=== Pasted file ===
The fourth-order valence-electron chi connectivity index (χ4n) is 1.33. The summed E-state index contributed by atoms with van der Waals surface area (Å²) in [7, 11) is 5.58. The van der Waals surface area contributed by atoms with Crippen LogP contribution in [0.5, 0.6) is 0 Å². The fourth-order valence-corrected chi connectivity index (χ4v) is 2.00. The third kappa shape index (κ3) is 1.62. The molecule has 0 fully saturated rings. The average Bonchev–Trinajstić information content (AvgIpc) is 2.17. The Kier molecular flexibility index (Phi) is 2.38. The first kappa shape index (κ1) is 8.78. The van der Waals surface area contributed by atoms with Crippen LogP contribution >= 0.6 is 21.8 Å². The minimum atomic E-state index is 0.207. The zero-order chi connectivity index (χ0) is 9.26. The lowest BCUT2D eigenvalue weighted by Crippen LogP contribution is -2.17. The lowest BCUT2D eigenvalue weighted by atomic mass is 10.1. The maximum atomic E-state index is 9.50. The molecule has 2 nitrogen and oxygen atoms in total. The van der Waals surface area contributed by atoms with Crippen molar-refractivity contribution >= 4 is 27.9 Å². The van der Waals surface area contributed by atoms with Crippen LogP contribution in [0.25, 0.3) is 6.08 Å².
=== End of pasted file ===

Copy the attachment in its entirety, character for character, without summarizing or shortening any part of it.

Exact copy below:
The fourth-order valence-electron chi connectivity index (χ4n) is 1.33. The summed E-state index contributed by atoms with van der Waals surface area (Å²) in [7, 11) is 5.58. The van der Waals surface area contributed by atoms with Crippen LogP contribution in [0.5, 0.6) is 0 Å². The fourth-order valence-corrected chi connectivity index (χ4v) is 2.00. The third kappa shape index (κ3) is 1.62. The molecule has 0 fully saturated rings. The average Bonchev–Trinajstić information content (AvgIpc) is 2.17. The Kier molecular flexibility index (Phi) is 2.38. The first kappa shape index (κ1) is 8.78. The van der Waals surface area contributed by atoms with Crippen LogP contribution >= 0.6 is 21.8 Å². The minimum atomic E-state index is 0.207. The zero-order chi connectivity index (χ0) is 9.26. The lowest BCUT2D eigenvalue weighted by Crippen LogP contribution is -2.17. The lowest BCUT2D eigenvalue weighted by atomic mass is 10.1. The maximum atomic E-state index is 9.50. The molecule has 2 nitrogen and oxygen atoms in total. The van der Waals surface area contributed by atoms with Crippen molar-refractivity contribution >= 4 is 27.9 Å². The van der Waals surface area contributed by atoms with Crippen LogP contribution in [0.25, 0.3) is 6.08 Å².